No action over neglected dog
NO action will be taken against Suffolk police after a young dog went without food or water for six days while in its care, it has emerged.The Suffolk force was investigated by the RSPCA after “an administrative” error meant a stray border collie cross was caged behind its station in Bury St Edmunds without food or water for nearly a week.
NO action will be taken against Suffolk police after a young dog went without food or water for six days while in its care, it has emerged.
The Suffolk force was investigated by the RSPCA after “an administrative” error meant a stray border collie cross was caged behind its station in Bury St Edmunds without food or water for nearly a week.
Yesterday the RSPCA said it did not have proof the dog had suffered adding that, after discussions between its chief inspector and Simon Ash, Suffolk's chief constable, it was reassured procedures had been tightened.
But the RSPCA's decision not to take further action has been condemned by other animal charities who claimed it was a case of one rule for the police and one rule for everybody else.
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Andrew Tyler, director of Animal Aid, said: “I am not amazed but I am disappointed that the RSPCA decided not to prosecute the police.
“I don't think its good enough. All sorts of people end up in court saying it wasn't deliberate and that it won't happen again.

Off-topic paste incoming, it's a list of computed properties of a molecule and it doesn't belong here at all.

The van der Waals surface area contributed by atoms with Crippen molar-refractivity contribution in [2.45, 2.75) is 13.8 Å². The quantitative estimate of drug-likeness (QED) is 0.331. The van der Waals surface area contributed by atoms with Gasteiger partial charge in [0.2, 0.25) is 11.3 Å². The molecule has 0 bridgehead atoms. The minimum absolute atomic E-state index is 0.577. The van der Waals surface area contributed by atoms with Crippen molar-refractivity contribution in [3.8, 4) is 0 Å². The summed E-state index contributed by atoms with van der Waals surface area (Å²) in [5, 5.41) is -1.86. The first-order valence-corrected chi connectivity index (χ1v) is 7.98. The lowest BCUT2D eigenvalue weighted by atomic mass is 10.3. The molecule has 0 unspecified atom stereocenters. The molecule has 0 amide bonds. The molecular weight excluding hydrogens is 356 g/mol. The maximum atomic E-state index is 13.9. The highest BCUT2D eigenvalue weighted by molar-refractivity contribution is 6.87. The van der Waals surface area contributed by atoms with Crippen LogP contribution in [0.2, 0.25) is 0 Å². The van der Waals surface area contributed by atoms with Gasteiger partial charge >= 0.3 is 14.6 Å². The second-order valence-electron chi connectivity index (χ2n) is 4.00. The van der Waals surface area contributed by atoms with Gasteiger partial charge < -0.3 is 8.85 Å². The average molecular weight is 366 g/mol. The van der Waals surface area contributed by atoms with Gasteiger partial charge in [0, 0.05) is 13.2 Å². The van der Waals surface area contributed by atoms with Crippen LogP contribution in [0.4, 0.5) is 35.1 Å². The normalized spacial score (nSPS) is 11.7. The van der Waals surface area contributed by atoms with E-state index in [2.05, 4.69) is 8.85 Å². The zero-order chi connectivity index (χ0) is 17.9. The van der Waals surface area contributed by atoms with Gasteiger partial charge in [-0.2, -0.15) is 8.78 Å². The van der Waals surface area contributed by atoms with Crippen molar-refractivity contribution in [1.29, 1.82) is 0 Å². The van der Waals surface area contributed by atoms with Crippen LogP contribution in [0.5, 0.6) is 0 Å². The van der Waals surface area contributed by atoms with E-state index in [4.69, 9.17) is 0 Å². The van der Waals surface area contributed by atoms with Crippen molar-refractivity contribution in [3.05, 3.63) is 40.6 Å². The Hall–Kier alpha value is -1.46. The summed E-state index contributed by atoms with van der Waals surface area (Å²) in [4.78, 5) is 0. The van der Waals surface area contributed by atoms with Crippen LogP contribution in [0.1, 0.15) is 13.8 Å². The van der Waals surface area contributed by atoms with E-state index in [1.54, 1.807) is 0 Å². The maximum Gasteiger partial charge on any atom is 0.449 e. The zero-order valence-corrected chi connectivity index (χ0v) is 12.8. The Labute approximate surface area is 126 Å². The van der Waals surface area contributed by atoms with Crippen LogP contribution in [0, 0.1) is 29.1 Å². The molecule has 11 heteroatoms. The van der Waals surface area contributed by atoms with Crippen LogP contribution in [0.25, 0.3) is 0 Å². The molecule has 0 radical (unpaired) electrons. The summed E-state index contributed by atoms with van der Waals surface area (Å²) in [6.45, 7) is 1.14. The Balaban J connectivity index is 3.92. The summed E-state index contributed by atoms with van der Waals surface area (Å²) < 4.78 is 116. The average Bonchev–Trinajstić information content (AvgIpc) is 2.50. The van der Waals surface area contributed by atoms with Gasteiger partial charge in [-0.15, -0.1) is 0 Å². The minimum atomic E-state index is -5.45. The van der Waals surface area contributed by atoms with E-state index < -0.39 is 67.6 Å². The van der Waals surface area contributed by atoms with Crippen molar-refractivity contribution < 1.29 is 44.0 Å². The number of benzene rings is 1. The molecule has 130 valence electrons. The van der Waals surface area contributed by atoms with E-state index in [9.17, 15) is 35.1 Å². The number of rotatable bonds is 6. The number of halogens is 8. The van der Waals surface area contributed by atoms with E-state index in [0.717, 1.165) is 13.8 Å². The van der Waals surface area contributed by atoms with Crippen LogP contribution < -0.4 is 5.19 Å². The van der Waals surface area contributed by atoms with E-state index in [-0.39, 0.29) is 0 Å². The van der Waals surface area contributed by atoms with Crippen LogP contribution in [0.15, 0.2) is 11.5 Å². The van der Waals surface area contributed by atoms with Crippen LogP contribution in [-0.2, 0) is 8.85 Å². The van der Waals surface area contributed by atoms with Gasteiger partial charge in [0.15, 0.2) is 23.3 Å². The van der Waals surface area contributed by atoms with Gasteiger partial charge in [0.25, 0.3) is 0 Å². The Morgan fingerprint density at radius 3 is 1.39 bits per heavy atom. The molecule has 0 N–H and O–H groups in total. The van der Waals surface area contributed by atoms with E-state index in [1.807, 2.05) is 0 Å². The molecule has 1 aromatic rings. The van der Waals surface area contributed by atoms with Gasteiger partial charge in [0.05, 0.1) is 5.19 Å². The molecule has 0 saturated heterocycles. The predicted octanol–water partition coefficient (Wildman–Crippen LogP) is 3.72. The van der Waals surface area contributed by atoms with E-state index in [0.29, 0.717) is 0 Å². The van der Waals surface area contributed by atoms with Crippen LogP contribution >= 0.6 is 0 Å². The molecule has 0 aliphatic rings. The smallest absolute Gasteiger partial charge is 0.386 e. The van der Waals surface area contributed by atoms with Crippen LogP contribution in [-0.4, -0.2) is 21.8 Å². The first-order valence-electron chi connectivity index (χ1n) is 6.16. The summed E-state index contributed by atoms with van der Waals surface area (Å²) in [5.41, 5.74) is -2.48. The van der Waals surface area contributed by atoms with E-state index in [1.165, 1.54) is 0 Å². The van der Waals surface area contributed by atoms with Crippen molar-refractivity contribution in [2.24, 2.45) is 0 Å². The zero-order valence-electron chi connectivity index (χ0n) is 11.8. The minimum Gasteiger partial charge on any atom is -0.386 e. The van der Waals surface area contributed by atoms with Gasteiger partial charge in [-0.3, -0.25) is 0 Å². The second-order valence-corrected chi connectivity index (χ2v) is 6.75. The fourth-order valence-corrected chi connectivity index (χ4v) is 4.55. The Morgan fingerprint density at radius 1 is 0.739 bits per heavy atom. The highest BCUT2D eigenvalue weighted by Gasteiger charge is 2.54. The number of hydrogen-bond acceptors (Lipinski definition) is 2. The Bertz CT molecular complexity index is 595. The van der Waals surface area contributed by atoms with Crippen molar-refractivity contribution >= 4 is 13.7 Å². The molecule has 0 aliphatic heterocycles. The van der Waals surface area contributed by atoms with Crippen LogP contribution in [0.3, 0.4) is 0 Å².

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“Under the Animal Act, the police had a duty of care for this animal. It fell short of that duty.”
A spokeswoman for the RSPCA said the fact it was the police under investigation was immaterial to its decision against prosecution.
She said: “When we heard about the incident it was three or four days after it happened, and by that point we could not prove that suffering occurred.”
The RSPCA was, she said, reassured by the force that procedures had been bolstered, meaning such a situation was unlikely to arise in the future.
“It was a full investigation. We investigated it in the way we would any other complaint,” she added.
Suffolk police held up its hands to the error and said an investigation had been carried out internally with a view to tightening its procedures.
A police spokesman said: “This was a genuine human error which officers and staff were left distressed by, we have taken action to strengthen our procedures to avoid a repeat of this type of incident, and no disciplinary action will be taken.”
After its ordeal, the dog was taken to West End Farm Kennels in Buxhall, near Stowmarket, by St Edmundsbury Borough Council's dog warden.
A spokeswoman for the kennels yesterday said “Red” - the temporary name given to the dog - is about to go to a new home.
She added: “He is absolutely fine and he is now spoken for. He has not been collected yet but will be staying in Suffolk.
“He does not seem to have been affected at all by his ordeal.”
The family offering a new home for Red, who apparently has a passion for tennis balls, have asked not to be identified.
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